In September 2016, the Monash Art Ensemble embarked on a tour of Japan that included gigs at the Tokyo Jazz Festival and workshops and school visits in Iwate prefecture, a region devastated during the 2011 Great East Earthquake.
The Monash Art Ensemble is a musical group located within the Sir Zelman Cowen School of Music at Monash University. It was founded in 2012 by jazz pianist, Professor Paul Grabowsky, who is currently the Executive Director of the Monash Academy of the Performing Arts.
The ensemble is a project-based group that gets staff and students from the university working with some of Australia’s leading musicians. In four years they have accrued considerable success, working with leading international jazz and improvising musicians, including US legends George Lewis and Dave Douglas, UK composer Django Bates, and the great Polish trumpeter, Tomasz Stanko. Their recording 'Nyilipidgi' with traditional songmen Daniel and David Wilfred from the Northern Territory was nominated for an ARIA award.
The ensemble performed as the Paul Grabowsky Quartet during their tour of Japan, led by Grabowsky on piano with Robert Burke on saxophone, Jonathan Zion on bass and Luke Andresen on drums. Their first gigs were at the Tokyo Jazz Festival, which also featured jazz giants such as Herbie Hancock and Pat Metheny. One of the highlights of their shows was a collaboration with shakuhachi (Japanese flute) master, Masaki Nakamura.
From Tokyo, the ensemble travelled to Iwate Prefecture, one of the areas worst affected by the Great East Earthquake of 2011. In parts of Iwate the tsunami wave was more than eight meters high. More than 1600 people were killed and the damage was enormous.
With this in mind, the ensemble toured a number of schools in the area, providing stimulation for students and avenues for them to express their trauma through music.
‘Jazz music is all about communication and the benefits of collaboration,’ says Paul Grabowsky.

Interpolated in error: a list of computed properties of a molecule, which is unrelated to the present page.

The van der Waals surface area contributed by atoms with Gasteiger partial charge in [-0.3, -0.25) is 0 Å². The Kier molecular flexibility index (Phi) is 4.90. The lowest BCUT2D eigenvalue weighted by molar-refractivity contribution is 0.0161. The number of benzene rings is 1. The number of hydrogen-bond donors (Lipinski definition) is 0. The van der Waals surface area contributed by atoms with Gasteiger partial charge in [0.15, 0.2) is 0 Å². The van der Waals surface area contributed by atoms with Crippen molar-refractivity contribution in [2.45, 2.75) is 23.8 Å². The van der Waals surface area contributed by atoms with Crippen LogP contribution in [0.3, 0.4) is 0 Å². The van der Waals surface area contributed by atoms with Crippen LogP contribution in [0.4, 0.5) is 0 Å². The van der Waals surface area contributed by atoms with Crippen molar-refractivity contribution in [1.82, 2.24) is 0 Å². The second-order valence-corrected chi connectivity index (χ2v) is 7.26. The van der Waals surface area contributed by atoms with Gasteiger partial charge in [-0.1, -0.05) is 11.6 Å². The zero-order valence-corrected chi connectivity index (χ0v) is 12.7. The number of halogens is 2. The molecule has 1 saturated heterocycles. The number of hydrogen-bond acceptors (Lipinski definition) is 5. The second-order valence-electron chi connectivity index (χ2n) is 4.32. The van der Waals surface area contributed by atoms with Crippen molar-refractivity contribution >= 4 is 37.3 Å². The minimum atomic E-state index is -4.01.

‘It is a music of cultural diversity and improvisation, and therefore represents the most positive aspects of contemporary Australian culture.
‘It is beneficial for all of us to share these things, particularly with the highly informed Japanese jazz audiences, but equally with children who have suffered loss and trauma following the devastation of the 2011 tsunami.’
The musicians also conducted a series of workshops with jazz and traditional musicians in Morioka, a city that was severely damaged during the earthquake. To complete the tour they performed at the Iwate Jazz Festival.
According to Paul, the tour was a great success and will help to develop future collaborations between Australian and Japanese musicians and music students.
‘The benefits for the Monash Art Ensemble are many, apart from the experience itself, many useful contacts were made with leading figures in the Japanese jazz scene,’ says Paul.
‘The concerts were all well attended, and responses were uniformly positive. We are now in discussions regarding multiyear collaborations and exchanges, with bilateral projects looking well into the future.’
The project was supported by the Australia-Japan Foundation.